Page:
In his mid-teens, Morris joined the folk-dance collective, Koleda, as one of the youngest members in a group of “sexy college students and kooky adults” where he was “accepted, not primarily as gay, just as someone with the chops for the dances.” The Utopian ethos of Koleda remained a lasting influence: “Every dance I make contains the germs of that experience.” At the same time, he discovered the work of modern American composers—Terry Riley, Harry Partch, Luciano Berio, Steve Reich and Conlon Nancarrow. Taking music, rather than movement, as the starting point for a dance became a lifelong habit: “One reason I make dances is to trick people into hearing music better.”
In 1976, when the 19-year-old Morris arrived in New York, it was “the boom time for both ballet and dance.” He immersed himself in work by the choreographers George Balanchine, Martha Graham, Paul Taylor, Twyla Tharp, Lucinda Childs, and Merce Cunningham (“I found his work as pleasurable as cod-liver oil”). Funding from the National Endowment for the Arts meant that dance was accessible and popular as never before. Morris auditioned for Eliot Feld—“A famously demanding and impatient boss, traits I may have learned from him.” Later he worked with Lar Lubovitch and Hannah Kahn. But “I didn’t just want to be a dancer… In the end, I had to get a group together because, frankly, who else was going to do my dances?”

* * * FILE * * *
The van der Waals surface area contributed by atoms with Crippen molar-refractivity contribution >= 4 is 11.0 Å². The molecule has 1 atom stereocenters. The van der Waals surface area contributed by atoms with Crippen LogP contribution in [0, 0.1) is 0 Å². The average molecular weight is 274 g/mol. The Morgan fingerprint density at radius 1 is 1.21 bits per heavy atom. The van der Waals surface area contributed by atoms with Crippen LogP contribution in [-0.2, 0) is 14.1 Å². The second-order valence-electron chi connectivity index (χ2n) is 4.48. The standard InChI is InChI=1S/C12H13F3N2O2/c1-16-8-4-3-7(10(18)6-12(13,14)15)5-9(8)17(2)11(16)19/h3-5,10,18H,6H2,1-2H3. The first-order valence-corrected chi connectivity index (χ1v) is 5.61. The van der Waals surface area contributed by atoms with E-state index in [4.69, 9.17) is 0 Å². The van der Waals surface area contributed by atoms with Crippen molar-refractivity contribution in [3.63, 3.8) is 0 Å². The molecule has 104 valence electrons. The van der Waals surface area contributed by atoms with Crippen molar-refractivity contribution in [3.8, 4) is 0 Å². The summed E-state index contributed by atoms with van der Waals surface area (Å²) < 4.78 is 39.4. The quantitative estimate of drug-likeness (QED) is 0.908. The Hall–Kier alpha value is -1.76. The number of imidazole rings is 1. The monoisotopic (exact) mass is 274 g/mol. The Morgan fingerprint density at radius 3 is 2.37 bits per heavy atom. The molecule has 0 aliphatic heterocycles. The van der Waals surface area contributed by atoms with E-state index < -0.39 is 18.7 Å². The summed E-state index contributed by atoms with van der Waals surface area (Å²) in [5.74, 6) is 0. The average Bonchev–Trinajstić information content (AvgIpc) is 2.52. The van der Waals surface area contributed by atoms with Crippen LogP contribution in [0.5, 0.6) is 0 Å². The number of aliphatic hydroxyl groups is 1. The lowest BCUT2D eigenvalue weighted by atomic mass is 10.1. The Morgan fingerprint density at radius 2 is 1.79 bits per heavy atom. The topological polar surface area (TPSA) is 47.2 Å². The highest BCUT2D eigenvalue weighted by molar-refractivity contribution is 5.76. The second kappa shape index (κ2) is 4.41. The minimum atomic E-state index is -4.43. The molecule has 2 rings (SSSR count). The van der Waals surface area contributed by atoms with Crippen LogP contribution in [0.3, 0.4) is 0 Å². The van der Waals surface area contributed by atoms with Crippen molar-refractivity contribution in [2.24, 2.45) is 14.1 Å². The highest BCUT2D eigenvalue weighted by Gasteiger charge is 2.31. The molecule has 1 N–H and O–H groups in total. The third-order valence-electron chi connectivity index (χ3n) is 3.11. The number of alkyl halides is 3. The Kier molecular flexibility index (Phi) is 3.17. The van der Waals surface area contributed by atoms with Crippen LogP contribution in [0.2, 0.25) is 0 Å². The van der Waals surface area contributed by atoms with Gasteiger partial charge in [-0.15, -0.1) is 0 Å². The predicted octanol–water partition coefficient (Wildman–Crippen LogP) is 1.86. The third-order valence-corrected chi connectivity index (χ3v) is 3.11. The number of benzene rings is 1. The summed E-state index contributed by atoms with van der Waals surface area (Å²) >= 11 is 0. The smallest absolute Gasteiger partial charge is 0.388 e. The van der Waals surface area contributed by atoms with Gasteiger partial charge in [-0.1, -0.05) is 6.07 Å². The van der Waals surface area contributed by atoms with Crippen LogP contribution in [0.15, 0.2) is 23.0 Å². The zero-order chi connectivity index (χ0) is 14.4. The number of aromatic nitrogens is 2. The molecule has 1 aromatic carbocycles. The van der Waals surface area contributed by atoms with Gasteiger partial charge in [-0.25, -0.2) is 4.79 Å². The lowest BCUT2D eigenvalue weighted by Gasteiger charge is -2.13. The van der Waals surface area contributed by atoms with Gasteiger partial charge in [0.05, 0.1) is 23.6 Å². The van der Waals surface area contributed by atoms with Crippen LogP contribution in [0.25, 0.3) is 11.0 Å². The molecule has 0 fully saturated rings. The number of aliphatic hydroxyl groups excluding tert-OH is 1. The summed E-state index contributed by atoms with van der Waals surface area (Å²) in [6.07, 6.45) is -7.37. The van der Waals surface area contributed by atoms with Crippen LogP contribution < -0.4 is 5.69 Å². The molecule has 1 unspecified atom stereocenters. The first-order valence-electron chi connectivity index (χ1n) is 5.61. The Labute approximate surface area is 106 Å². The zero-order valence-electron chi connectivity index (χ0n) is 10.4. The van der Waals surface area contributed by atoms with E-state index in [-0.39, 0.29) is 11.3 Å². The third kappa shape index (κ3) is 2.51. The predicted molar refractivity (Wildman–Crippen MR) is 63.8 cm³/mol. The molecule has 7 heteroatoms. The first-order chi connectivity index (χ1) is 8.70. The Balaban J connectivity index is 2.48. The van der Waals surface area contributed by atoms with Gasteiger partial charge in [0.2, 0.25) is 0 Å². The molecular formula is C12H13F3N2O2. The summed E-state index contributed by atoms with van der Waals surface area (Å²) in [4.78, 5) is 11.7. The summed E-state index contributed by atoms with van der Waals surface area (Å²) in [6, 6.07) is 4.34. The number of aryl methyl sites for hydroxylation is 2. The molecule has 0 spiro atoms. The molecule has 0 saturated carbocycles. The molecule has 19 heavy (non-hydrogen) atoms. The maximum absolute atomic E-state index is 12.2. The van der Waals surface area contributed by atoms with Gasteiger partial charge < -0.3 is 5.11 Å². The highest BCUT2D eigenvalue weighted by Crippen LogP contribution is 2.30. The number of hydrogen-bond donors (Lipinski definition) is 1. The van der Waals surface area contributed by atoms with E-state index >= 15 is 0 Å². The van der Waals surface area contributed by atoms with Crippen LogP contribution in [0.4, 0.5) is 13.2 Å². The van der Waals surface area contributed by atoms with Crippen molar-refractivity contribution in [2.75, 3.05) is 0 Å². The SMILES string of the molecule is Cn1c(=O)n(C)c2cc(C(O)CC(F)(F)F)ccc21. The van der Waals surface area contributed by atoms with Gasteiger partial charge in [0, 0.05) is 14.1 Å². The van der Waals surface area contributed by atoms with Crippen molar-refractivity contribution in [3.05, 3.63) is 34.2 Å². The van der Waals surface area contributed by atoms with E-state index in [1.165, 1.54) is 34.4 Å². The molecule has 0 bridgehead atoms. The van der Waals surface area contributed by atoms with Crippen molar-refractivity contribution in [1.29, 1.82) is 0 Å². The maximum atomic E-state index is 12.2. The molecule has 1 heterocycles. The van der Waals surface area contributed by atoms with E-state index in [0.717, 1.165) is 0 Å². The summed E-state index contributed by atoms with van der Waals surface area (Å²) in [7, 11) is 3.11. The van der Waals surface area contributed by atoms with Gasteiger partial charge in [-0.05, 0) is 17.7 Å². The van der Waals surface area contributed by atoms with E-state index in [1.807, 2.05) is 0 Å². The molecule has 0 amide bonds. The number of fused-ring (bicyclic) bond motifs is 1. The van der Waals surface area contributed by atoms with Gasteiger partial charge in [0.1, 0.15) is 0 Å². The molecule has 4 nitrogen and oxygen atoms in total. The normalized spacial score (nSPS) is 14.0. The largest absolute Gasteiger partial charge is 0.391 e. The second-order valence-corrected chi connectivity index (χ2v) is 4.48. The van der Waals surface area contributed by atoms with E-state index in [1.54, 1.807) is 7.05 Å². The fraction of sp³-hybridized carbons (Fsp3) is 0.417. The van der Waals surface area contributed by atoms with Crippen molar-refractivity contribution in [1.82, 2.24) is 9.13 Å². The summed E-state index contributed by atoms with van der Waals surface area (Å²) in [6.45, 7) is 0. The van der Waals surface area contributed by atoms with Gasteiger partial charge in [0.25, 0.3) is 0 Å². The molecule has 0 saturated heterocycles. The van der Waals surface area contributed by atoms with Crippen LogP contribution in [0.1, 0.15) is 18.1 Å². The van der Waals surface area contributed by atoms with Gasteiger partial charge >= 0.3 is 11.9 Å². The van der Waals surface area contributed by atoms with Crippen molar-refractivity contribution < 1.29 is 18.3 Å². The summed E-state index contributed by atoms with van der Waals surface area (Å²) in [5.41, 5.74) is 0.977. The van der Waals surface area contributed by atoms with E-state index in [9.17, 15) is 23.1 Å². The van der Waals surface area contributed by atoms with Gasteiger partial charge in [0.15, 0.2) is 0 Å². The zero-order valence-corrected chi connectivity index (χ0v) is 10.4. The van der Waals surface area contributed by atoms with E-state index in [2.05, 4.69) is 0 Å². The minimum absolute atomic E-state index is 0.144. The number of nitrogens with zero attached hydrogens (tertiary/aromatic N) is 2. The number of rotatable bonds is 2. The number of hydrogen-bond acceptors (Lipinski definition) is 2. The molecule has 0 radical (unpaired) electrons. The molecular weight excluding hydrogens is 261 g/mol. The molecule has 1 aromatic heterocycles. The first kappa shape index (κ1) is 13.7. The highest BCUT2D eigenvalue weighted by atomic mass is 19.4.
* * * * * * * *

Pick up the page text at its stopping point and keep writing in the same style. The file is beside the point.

Morris’s company was made up of friends: “we danced together, travelled together, slept together… No one ever wanted to leave that party.” The group’s first performance was on 28th November 1980 and their reputation grew swiftly. In 1983, the New Yorker critic, Arlene Croce, devoted an entire review to Morris’s work. The timing of Croce’s praise for the freshness of Morris’s dance language was bittersweet: it came as he was leaving the city. Dances such as “Gloria,” “New Love Song Waltzes” and “Dogtown” may have made him “the most talked-about young choreographer in the United States,” but he was surviving on unemployment insurance (“It was quite degrading and very, very helpful”) and his company had no permanent rehearsal space. “New York was all too much for me,” he said.
Morris and his partner, the dancer Erin Matthiessen, settled in a lakeside cottage in Seattle: “Living there seemed like heaven, and it was.” But the idyll was comparatively short-lived. As the Mark Morris Dance Group’s newfound fame brought invitations from as far afield as London and Paris, Morris was constantly making new dances, including the desolate The Vacant Chair, a solo piece for which he wore only underpants, with a brown paper bag over his head, and “O Rangasayee,” to a raga by the Carnatic composer, Tyagaraja.